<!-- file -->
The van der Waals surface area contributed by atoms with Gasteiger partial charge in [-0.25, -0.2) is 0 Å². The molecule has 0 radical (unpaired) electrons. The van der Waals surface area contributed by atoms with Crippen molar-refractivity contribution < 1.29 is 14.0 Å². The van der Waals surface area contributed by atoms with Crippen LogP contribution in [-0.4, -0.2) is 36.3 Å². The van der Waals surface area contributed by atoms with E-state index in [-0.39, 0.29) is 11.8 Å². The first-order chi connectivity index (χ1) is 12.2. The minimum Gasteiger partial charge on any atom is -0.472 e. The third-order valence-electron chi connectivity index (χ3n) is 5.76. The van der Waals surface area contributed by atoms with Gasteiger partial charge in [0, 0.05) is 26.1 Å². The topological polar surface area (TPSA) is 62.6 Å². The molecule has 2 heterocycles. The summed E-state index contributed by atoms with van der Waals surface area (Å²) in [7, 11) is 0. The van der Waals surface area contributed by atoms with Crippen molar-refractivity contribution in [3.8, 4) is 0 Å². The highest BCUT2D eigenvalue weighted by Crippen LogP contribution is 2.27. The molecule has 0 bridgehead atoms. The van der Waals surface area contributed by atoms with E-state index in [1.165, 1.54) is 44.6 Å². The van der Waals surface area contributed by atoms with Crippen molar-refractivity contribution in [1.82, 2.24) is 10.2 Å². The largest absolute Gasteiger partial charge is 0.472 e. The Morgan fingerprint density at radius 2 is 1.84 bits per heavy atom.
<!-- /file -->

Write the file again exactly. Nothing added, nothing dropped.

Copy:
The van der Waals surface area contributed by atoms with Gasteiger partial charge in [-0.25, -0.2) is 0 Å². The molecule has 0 radical (unpaired) electrons. The van der Waals surface area contributed by atoms with Crippen molar-refractivity contribution < 1.29 is 14.0 Å². The van der Waals surface area contributed by atoms with Crippen LogP contribution in [-0.4, -0.2) is 36.3 Å². The van der Waals surface area contributed by atoms with E-state index in [-0.39, 0.29) is 11.8 Å². The first-order chi connectivity index (χ1) is 12.2. The minimum Gasteiger partial charge on any atom is -0.472 e. The third-order valence-electron chi connectivity index (χ3n) is 5.76. The van der Waals surface area contributed by atoms with Gasteiger partial charge in [0, 0.05) is 26.1 Å². The topological polar surface area (TPSA) is 62.6 Å². The molecule has 2 heterocycles. The summed E-state index contributed by atoms with van der Waals surface area (Å²) in [7, 11) is 0. The van der Waals surface area contributed by atoms with Crippen molar-refractivity contribution in [3.8, 4) is 0 Å². The highest BCUT2D eigenvalue weighted by Crippen LogP contribution is 2.27. The molecule has 0 bridgehead atoms. The van der Waals surface area contributed by atoms with E-state index in [1.165, 1.54) is 44.6 Å². The van der Waals surface area contributed by atoms with Crippen molar-refractivity contribution in [1.82, 2.24) is 10.2 Å². The largest absolute Gasteiger partial charge is 0.472 e. The Morgan fingerprint density at radius 2 is 1.84 bits per heavy atom.